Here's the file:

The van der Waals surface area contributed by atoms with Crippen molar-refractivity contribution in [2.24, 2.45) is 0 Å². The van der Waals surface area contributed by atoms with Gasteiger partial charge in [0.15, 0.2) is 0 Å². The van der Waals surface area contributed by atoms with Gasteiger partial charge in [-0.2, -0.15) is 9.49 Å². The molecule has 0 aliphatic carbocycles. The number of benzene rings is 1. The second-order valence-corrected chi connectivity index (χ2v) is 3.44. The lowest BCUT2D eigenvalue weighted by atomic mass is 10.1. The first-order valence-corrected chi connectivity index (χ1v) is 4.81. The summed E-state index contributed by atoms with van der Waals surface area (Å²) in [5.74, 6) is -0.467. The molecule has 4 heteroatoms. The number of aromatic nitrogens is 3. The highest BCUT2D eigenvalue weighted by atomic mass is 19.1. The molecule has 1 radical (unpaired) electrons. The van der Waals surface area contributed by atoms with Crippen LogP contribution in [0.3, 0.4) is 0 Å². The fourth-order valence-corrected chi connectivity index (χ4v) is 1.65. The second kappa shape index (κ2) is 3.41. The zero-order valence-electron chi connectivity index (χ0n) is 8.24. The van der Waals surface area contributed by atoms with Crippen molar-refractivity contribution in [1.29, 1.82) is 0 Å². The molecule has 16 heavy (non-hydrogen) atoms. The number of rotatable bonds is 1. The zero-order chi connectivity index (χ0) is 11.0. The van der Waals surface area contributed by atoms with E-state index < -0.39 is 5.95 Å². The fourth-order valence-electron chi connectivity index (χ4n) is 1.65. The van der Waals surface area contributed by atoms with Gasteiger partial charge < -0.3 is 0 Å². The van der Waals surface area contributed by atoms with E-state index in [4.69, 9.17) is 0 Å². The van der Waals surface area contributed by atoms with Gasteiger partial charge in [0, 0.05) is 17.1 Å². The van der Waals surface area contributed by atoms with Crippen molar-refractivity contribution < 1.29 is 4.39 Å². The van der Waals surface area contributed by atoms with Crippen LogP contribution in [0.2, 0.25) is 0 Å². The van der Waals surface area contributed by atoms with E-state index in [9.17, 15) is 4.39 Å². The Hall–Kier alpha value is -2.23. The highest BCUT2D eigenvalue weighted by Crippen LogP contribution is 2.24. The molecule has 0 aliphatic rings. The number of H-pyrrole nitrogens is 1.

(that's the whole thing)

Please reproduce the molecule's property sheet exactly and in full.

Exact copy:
The van der Waals surface area contributed by atoms with Crippen molar-refractivity contribution in [2.24, 2.45) is 0 Å². The van der Waals surface area contributed by atoms with Gasteiger partial charge in [0.15, 0.2) is 0 Å². The van der Waals surface area contributed by atoms with Gasteiger partial charge in [-0.2, -0.15) is 9.49 Å². The molecule has 0 aliphatic carbocycles. The number of benzene rings is 1. The second-order valence-corrected chi connectivity index (χ2v) is 3.44. The lowest BCUT2D eigenvalue weighted by atomic mass is 10.1. The first-order valence-corrected chi connectivity index (χ1v) is 4.81. The summed E-state index contributed by atoms with van der Waals surface area (Å²) in [5.74, 6) is -0.467. The molecule has 4 heteroatoms. The number of aromatic nitrogens is 3. The highest BCUT2D eigenvalue weighted by atomic mass is 19.1. The molecule has 1 radical (unpaired) electrons. The van der Waals surface area contributed by atoms with Crippen LogP contribution in [0.3, 0.4) is 0 Å². The fourth-order valence-corrected chi connectivity index (χ4v) is 1.65. The second kappa shape index (κ2) is 3.41. The zero-order valence-electron chi connectivity index (χ0n) is 8.24. The van der Waals surface area contributed by atoms with Crippen molar-refractivity contribution in [1.29, 1.82) is 0 Å². The molecule has 16 heavy (non-hydrogen) atoms. The number of rotatable bonds is 1. The zero-order chi connectivity index (χ0) is 11.0. The van der Waals surface area contributed by atoms with E-state index < -0.39 is 5.95 Å². The fourth-order valence-electron chi connectivity index (χ4n) is 1.65. The van der Waals surface area contributed by atoms with Gasteiger partial charge < -0.3 is 0 Å². The van der Waals surface area contributed by atoms with E-state index in [4.69, 9.17) is 0 Å². The van der Waals surface area contributed by atoms with Gasteiger partial charge in [0, 0.05) is 17.1 Å². The van der Waals surface area contributed by atoms with Crippen molar-refractivity contribution < 1.29 is 4.39 Å². The van der Waals surface area contributed by atoms with Crippen LogP contribution in [0.2, 0.25) is 0 Å². The van der Waals surface area contributed by atoms with E-state index in [9.17, 15) is 4.39 Å². The Hall–Kier alpha value is -2.23. The highest BCUT2D eigenvalue weighted by Crippen LogP contribution is 2.24. The molecule has 0 aliphatic rings. The number of H-pyrrole nitrogens is 1.